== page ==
Parking Lot Paint is School’s Latest Step to Shrink Environmental Footprint
Soy-biobased parking lot paint is the latest biobased product helping New Jersey’s Medford Township Public School system shrink its environmental footprint.
“Our path toward increasing sustainability took another turn this spring when we applied BioStripe® traffic paint in two of our parking lots,” said Joe Biluck, Medford’s director of operations and technology. “Each time we substitute a soy-biobased product for a petroleum-based product, we lessen our environmental impact for the benefit of our school children and our staff.”
Biluck reports that the contractor who applied the BioStripe paint found that it flowed the same, covered the same, and dried in the same amount of time as conventional striping paint. The contractor said he liked the product as soon as he opened the pail because the vapors did not burn his nose.
A USDA Certified Biobased Product, BioStripe is the first waterborne traffic paint made with soybean oil, a rapidly renewable ingredient, which reduces its petroleum content. It is low VOC, and available in standard zone marking colors.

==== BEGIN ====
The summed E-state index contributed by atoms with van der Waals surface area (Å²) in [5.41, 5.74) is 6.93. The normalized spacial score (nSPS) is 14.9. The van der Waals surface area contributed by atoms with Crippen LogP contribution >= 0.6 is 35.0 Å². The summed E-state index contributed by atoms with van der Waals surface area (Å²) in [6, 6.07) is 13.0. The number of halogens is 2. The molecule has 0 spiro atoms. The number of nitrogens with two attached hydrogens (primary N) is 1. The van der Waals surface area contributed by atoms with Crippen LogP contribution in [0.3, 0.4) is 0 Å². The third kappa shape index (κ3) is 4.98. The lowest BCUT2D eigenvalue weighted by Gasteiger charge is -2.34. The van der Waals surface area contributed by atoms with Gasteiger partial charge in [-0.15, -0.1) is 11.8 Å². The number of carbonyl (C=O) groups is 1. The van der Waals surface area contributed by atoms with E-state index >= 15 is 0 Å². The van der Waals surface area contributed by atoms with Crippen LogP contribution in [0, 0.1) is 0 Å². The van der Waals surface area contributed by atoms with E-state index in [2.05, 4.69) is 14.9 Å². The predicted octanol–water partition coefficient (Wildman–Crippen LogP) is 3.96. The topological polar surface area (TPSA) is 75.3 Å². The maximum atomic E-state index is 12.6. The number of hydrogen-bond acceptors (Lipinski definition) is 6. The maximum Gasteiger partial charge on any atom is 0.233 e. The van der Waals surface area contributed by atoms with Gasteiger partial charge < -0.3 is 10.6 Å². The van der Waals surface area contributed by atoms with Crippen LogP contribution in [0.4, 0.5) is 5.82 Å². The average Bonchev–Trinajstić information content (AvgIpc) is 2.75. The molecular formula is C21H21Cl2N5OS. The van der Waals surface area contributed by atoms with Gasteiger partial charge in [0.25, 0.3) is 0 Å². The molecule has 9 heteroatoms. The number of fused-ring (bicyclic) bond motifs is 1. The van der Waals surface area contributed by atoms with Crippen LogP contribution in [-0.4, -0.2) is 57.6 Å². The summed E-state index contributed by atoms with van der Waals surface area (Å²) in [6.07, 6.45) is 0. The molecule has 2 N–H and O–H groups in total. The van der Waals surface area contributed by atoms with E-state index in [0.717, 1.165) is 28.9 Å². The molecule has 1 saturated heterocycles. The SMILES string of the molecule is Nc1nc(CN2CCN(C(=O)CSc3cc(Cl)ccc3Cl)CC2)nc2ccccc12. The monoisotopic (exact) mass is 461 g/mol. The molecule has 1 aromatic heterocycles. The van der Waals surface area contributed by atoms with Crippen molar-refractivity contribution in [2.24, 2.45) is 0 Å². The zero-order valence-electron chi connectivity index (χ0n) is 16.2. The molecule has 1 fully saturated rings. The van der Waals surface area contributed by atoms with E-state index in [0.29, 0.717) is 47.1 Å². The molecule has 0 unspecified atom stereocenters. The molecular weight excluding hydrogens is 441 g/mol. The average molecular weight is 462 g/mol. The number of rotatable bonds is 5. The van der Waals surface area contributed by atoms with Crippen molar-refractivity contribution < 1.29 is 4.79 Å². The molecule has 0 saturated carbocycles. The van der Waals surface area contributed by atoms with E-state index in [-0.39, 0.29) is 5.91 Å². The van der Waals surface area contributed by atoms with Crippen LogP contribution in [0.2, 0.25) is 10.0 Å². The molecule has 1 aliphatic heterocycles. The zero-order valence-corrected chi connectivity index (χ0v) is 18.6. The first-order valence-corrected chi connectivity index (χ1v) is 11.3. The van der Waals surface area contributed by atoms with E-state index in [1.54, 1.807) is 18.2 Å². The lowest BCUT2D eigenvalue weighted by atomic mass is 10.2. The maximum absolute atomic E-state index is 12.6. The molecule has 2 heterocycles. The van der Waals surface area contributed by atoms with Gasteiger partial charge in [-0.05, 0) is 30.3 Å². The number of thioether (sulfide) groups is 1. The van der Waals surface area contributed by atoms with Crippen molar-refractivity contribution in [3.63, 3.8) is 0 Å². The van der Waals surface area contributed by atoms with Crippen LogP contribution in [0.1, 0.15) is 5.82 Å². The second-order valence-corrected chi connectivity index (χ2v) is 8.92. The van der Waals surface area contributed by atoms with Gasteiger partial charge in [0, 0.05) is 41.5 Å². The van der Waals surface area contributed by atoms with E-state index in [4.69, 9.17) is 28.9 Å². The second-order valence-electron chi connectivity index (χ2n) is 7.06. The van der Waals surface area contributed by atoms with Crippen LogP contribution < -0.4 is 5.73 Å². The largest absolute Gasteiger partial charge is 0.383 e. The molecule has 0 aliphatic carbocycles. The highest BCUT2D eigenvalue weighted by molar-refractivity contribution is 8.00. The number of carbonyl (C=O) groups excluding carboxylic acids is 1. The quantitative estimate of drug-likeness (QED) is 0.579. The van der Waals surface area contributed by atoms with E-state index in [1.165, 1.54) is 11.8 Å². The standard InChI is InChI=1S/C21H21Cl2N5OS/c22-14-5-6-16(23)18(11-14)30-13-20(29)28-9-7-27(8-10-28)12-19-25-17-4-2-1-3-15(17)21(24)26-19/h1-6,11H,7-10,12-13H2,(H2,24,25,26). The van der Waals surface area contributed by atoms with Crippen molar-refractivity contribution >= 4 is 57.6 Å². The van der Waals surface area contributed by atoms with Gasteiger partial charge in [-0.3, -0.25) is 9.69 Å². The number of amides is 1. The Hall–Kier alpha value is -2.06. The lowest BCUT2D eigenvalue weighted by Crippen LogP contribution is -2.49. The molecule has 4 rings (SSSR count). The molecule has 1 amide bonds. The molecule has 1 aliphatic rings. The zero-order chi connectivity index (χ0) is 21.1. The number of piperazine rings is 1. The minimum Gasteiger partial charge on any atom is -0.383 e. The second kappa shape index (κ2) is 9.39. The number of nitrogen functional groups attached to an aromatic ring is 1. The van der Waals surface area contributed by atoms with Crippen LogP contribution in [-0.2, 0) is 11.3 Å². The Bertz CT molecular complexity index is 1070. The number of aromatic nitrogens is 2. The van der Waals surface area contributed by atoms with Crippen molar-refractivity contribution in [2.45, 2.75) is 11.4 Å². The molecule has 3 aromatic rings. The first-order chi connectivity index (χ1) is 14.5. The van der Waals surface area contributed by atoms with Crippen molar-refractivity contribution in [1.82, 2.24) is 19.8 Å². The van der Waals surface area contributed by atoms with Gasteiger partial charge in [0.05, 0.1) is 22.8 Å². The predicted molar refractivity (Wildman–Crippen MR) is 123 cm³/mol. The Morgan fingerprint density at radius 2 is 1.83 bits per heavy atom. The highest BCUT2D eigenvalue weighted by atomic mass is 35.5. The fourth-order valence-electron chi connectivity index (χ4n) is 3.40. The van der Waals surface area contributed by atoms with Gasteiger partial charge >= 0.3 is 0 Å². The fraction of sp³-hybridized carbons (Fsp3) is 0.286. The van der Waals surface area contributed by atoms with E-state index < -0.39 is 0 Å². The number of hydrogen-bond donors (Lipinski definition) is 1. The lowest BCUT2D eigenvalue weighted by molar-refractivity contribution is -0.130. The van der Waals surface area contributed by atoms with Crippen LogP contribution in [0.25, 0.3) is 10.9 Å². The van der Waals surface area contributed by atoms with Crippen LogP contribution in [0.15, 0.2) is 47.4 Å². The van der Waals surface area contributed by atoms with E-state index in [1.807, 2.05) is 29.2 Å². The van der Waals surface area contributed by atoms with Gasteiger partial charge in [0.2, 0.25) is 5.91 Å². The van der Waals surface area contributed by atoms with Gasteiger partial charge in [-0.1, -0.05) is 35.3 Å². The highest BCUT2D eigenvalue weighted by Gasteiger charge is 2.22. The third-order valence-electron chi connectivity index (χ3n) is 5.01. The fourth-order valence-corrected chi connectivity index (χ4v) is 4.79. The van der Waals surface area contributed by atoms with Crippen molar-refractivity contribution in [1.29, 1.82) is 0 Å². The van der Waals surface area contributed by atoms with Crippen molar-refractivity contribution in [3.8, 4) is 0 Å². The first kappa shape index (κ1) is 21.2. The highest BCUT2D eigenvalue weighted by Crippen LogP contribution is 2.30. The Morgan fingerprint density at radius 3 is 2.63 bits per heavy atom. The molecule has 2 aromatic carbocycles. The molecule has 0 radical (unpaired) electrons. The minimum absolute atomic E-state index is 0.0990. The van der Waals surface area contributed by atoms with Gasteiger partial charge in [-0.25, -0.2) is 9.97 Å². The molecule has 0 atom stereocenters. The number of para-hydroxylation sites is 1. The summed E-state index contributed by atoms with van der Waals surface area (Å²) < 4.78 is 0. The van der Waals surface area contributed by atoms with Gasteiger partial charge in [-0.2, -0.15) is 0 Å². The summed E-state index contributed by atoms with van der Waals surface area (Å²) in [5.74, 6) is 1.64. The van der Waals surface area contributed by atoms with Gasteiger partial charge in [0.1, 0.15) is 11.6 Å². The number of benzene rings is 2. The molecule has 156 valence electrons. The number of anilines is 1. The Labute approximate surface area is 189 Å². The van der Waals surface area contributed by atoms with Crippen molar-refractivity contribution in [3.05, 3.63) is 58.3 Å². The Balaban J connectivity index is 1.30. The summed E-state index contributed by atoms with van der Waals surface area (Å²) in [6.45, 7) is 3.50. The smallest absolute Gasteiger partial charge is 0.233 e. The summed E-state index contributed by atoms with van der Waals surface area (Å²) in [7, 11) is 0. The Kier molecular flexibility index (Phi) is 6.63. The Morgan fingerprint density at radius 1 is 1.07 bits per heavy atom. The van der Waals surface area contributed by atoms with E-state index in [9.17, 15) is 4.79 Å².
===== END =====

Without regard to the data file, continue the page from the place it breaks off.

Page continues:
Biluck explained that switching to a biobased alternative is not a decision he takes lightly. “It requires careful consideration. We won’t make a switch unless the products meet two important criteria: they must get the job done as well -- or better -- than the product they’re replacing, and they must be cost-competitive.”
For the last 17 years, schools across the nation have learned from the Medford model for sustainability. In 1997, Medford was the first school district in the country to use biodiesel, which is made from diverse agricultural oils, including soybean oil. Medford’s total use of biodiesel has eliminated over 123,376 pounds of smog-forming emissions and 2,408 pounds of diesel particulate matter.
Looking to build on success with biodiesel and the other sustainability initiatives, Medford also turned to biobased products, many of which use soybean oil as an ingredient to replace petroleum and harsh chemicals.
In addition to the traffic paint, Medford now uses biobased spray lubricants, drain and septic treatment, mold and mildew remover, carpet shampoo, white board restorer, all-purpose cleaner, motor oil, and truck/bus wash as well as biodiesel and the soy-backed carpet.
“Incorporating our sustainability initiatives into the classroom is the logical next step. Exposing our students to these processes enriches their leaning experience.” Biluck added.
Click here to read more about Medford’s success with biobased products.
Learn more about BioStripe traffic paint, manufactured by Aexcel using a soy-based resin developed by Reichhold.
This case study is provided for information only. The United Soybean Board does not endorse, promote or make any representations regarding any specific suppliers mentioned herein.